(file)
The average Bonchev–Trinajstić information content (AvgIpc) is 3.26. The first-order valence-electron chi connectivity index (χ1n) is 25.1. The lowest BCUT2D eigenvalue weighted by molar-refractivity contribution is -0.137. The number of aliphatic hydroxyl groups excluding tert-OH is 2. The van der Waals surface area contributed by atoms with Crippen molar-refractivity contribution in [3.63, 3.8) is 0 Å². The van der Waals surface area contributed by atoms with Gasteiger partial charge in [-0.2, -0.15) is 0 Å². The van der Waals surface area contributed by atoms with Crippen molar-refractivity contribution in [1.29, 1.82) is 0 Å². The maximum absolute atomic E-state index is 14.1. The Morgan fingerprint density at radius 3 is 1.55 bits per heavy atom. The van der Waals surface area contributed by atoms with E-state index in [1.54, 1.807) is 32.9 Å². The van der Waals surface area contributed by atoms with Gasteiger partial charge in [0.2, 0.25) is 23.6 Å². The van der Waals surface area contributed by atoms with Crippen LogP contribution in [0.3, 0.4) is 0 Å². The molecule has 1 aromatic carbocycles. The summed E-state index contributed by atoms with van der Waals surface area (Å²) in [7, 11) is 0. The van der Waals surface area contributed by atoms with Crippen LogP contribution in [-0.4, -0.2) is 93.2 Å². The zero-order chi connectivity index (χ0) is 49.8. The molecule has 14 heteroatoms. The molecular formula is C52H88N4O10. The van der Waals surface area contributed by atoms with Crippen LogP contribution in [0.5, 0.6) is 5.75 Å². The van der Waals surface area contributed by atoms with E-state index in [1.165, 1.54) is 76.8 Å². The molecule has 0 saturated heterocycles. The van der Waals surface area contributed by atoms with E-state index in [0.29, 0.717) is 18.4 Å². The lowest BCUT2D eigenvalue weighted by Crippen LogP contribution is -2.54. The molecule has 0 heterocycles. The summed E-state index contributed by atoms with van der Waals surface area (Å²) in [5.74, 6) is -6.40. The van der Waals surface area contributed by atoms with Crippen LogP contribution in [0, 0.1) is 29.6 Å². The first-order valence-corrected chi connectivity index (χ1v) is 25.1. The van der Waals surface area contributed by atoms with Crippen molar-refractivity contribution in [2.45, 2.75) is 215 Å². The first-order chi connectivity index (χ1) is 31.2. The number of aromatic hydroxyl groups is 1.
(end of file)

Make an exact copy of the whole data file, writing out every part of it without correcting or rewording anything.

The average Bonchev–Trinajstić information content (AvgIpc) is 3.26. The first-order valence-electron chi connectivity index (χ1n) is 25.1. The lowest BCUT2D eigenvalue weighted by molar-refractivity contribution is -0.137. The number of aliphatic hydroxyl groups excluding tert-OH is 2. The van der Waals surface area contributed by atoms with Crippen molar-refractivity contribution in [3.63, 3.8) is 0 Å². The van der Waals surface area contributed by atoms with Gasteiger partial charge in [-0.2, -0.15) is 0 Å². The van der Waals surface area contributed by atoms with Crippen molar-refractivity contribution in [1.29, 1.82) is 0 Å². The maximum absolute atomic E-state index is 14.1. The Morgan fingerprint density at radius 3 is 1.55 bits per heavy atom. The van der Waals surface area contributed by atoms with E-state index in [1.54, 1.807) is 32.9 Å². The van der Waals surface area contributed by atoms with Gasteiger partial charge in [0.2, 0.25) is 23.6 Å². The van der Waals surface area contributed by atoms with Crippen LogP contribution in [0.3, 0.4) is 0 Å². The molecule has 1 aromatic carbocycles. The summed E-state index contributed by atoms with van der Waals surface area (Å²) in [7, 11) is 0. The van der Waals surface area contributed by atoms with Crippen LogP contribution in [-0.4, -0.2) is 93.2 Å². The zero-order chi connectivity index (χ0) is 49.8. The molecule has 14 heteroatoms. The molecular formula is C52H88N4O10. The van der Waals surface area contributed by atoms with Crippen LogP contribution in [0.5, 0.6) is 5.75 Å². The van der Waals surface area contributed by atoms with E-state index in [1.165, 1.54) is 76.8 Å². The molecule has 0 saturated heterocycles. The van der Waals surface area contributed by atoms with E-state index in [0.29, 0.717) is 18.4 Å². The lowest BCUT2D eigenvalue weighted by Crippen LogP contribution is -2.54. The molecule has 0 heterocycles. The summed E-state index contributed by atoms with van der Waals surface area (Å²) in [5.74, 6) is -6.40. The van der Waals surface area contributed by atoms with Crippen LogP contribution in [0, 0.1) is 29.6 Å². The first-order valence-corrected chi connectivity index (χ1v) is 25.1. The van der Waals surface area contributed by atoms with Crippen molar-refractivity contribution in [2.45, 2.75) is 215 Å². The first-order chi connectivity index (χ1) is 31.2. The number of aromatic hydroxyl groups is 1.